Why PSAs Work and Why They Don’t: Best Examples of PSAs

This is your brain on drugs. The more you know. Only you can prevent forest fires. If any of those phrases ring a bell, it’s because they were the slogans of some of the most effective public service announcements ever created. PSAs are designed to make the public or specific audiences more aware of an issue or epidemic and lead them to make a change or take action.

Effective PSAs can leave a lasting impact. Here are examples of the best public service announcements:

Seat Belt Safety TV Public Service Announcement

RaffertyWeiss Media produced a seat belt safety video called “Buckle Up and Survive” sponsored by the DoD’s Defense Safety Over Sight Council. Its purpose was to bring to light how distracted driving is injuring and killing our service members and encourage the use of seat belts.

Stand Up To Cancer Public Service Announcement

For over a decade, MLB has supported Stand Up To Cancer’s mission to fund groundbreaking cancer research focused on saving patient lives. This PSA highlights their message: for all the moments we Stand Up at a baseball game, the most important moment happens when we all Stand Up To Cancer together. 

Wishes – A Public Service Announcement

CA Technologies created this PSA to show support to future generations and encourage them to learn math and science to pursue a STEM career.

Fatherhood Involvement | Ad Council: Dance Like a Dad – 2019 PSA

The U.S. Department of Health and Human Services’ Administration for Children and Families (ACF), along with the National Responsible Fatherhood Clearinghouse, and Ad Council launched a series of PSAs showcasing dads and their kids sharing a moment and dancing together to inspire and support working dads who want to spend more time with their kids. 

Unlike a regular commercial, the purpose of a PSA is to educate people about topics like substance abuse, education, inclusive workplaces, physical and mental health, and more. Instead of wanting people to purchase a product, those delivering a PSA wish to create awareness and conversations around topics that may be hard to talk about otherwise. Because they’re trying to influence the public to resolve an issue, federal government agencies and companies need to be thoughtful when creating a PSA.

Here are some reasons why PSAs work and why they don’t:  


They’re mutually beneficial. Federal government agencies, companies, organizations, and institutions have an opportunity to spread awareness about their cause while also shining a light on their mission. A clear call to action is vital in every PSA. After a company spells out the response it wants its audience to take, they should offer resources and show them how they can get involved and make a change.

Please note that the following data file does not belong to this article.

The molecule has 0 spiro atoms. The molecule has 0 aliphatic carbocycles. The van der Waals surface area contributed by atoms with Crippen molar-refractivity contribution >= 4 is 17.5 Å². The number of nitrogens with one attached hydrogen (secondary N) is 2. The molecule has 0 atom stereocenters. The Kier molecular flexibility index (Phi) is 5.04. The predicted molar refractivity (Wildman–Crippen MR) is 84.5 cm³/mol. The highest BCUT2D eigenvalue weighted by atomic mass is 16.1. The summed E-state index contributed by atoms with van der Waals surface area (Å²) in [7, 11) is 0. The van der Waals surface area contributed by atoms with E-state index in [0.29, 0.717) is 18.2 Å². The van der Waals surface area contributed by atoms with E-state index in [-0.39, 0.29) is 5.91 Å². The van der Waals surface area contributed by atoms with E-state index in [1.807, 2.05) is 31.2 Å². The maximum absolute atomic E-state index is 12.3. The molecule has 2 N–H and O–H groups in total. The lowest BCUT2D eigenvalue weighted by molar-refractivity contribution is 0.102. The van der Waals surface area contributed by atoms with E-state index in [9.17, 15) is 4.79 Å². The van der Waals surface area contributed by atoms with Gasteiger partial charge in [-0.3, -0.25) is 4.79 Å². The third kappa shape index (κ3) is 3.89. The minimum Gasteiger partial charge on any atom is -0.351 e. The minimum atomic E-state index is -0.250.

They’re authentic. Creating a PSA that is human-centered is one of the easiest ways to ensure the ad will hit home with an audience. People are more inclined to care about a cause and act if they see how it personally affects them or their community.

They’re targeted. Not every message is a one-size-fits-all approach. Powerful PSAs are geared towards their intended audience and not towards the company’s business agenda. Now, organizations are more capable than ever in segmenting their audiences and tailoring messages specifically to those groups. Messages need to be relevant, and one way to ensure this happens is to have people who fit the audience’s description involved in the actual creation of the PSA.

They’re results-oriented. Not only do PSAs aim to build awareness, but their primary purpose is to invoke change. Instead of listing all the reasons a behavior is wrong, they provide ways people can actually get out there and make a difference. Whether they’re promoting healthier practices or informing people about how to get involved in the community, PSAs are providing audiences with action items and not just a catchy slogan.


Its messaging is weak. Companies can create a flashy PSA starring a celebrity, but if the argument is a weak message wrapped in fancy theatrics, it will fall flat. This is especially true if the ad is promoting a message in which someone can easily counter-argue the main points.

Its audience is irrelevant. If a PSA is reaching people and communities who don’t relate to the cause, they will show no empathy or care. Maybe the ad manages to grab the audience’s attention at the beginning, but the call to action fails to relate to them or their environment. The viewer may remember the ad itself but won’t be inspired to make a change.

It’s based on scare tactics alone. When trying to spark a change, using scare tactics can be ineffective and damaging, especially when it comes to younger audiences. The audience may think the messaging is overdramatized because they don’t know anyone personally affected. Even worse, the ad could send an unintended message and lead to people participating in the issue you are trying to combat. Companies need to be thoughtful and intentional when creating a PSA that portrays a harsh truth.

It’s not reinforced. People can see or hear a PSA once and may not be fully convinced to take action. If the message is reinforced through other channels, viewers are more likely to have confidence in the messaging and follow through with the call to action. That’s why partnering with someone who understands the digital landscape regarding online placements for PSAs is essential. Someone who understands video and all the ways you can distribute it – YouTube, LinkedIn, Twitter, Instagram, Facebook, etc. – will make sure the message is reaching its intended audience on multiple platforms.